The Truth About Abraham: Was He Completely Useless?
It's fascinating how the Jewish leaders would always name-drop Abraham's name and lay claim to their grand-ancestor. They mention how the law given to them (the Jews) sets them apart from Gentiles (non-Jews). Jesus called them hypocrites. Paul also spent the first few chapters bashing them on it, going as far as saying they are making God look bad by doing so.
But Paul sets the record straight:
For what does the Scripture say? "Abraham believed God, and it was counted to him as righteousness." – Romans 4:3
Paul points out that Abraham wasn't justified by the law or his works:
For if Abraham was justified by works, he has something to boast about, but not before God. – Romans 4:2
Abraham was justified completely by faith and not at all by works. Paul elaborates that works and gifts are distinct:
Now to the one who works, his wages are not counted as a gift but as his due. And to the one who does not work but believes in him who justifies the ungodly, his faith is counted as righteousness. – Romans 4:4-5
What About Circumcision?
The Jews love to boast about their circumcision and how that makes them God's people. But Paul spent last chapter saying that circumcision of the heart matters more than circumcision of the flesh.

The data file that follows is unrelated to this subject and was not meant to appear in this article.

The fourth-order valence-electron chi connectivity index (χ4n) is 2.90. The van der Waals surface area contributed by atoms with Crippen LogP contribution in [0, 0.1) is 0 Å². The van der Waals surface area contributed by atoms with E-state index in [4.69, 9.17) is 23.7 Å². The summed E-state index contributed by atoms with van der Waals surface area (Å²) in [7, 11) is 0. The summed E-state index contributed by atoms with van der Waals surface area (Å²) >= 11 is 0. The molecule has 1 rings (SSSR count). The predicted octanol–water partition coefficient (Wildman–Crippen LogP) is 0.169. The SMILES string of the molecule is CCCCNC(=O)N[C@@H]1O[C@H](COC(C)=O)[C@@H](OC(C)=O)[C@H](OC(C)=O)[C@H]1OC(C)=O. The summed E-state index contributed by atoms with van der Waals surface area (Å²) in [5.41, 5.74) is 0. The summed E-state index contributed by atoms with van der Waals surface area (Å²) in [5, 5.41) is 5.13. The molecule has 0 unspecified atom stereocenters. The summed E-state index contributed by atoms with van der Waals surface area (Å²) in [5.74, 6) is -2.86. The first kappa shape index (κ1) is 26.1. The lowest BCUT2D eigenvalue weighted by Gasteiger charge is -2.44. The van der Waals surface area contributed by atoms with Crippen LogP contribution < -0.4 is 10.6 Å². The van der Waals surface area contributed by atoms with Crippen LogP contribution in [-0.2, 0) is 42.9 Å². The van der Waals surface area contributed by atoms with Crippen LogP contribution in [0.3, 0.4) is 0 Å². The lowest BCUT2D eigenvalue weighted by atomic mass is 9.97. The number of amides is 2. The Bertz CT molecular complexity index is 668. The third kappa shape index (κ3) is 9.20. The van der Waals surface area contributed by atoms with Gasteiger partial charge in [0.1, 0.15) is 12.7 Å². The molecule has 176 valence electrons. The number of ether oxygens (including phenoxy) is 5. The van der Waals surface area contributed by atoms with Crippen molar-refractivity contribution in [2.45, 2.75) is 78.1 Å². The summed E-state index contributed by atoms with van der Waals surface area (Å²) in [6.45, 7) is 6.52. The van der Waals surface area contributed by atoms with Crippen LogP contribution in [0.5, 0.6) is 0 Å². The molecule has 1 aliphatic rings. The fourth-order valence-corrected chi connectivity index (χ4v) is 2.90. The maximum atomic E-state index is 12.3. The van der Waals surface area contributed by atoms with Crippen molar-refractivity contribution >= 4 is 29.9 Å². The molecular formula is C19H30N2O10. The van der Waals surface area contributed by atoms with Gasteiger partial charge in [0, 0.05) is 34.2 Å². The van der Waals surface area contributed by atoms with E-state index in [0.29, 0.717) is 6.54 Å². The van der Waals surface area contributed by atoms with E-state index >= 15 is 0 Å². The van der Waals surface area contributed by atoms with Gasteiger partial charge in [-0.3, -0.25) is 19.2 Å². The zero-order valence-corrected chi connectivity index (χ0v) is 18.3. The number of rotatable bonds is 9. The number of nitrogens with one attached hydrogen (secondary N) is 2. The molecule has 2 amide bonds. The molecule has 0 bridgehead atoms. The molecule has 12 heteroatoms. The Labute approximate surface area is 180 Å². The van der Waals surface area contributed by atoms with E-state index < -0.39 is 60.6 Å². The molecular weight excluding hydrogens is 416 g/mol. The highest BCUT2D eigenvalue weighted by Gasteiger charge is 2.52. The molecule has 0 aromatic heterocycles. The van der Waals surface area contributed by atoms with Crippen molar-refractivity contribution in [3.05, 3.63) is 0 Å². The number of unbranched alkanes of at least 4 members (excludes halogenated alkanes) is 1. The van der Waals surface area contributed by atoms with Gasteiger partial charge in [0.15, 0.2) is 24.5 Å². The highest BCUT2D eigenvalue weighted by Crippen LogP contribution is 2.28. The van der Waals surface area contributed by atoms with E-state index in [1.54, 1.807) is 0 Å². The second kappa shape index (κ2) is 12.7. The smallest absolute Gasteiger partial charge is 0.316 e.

Here, Paul mentions that circumcision is the symbol of faith and not the other way around.
[Abraham] received the sign of circumcision as a seal of the righteousness that he had by faith while he was still uncircumcised. The purpose was to make him the father of all who believe without being circumcised, so that righteousness would be counted to them as well, and to make [Abraham] the father of the circumcised who are not merely circumcised but who also walk in the footsteps of the faith that our father Abraham had before he was circumcised. – Romans 4:11-12
The danger if inheriting the symbol is that we can easily forget (several generations down) what it means and instead rely more on the symbol itself than the intent. Paul speaks to the Jews who forgot that Abraham first believed before he was circumcised and makes the key distinction that his faith justified him rather than circumcision.
To non-Jews, Paul shares the good news that they can be justified through faith as well, even if they don't have the law or circumcision.
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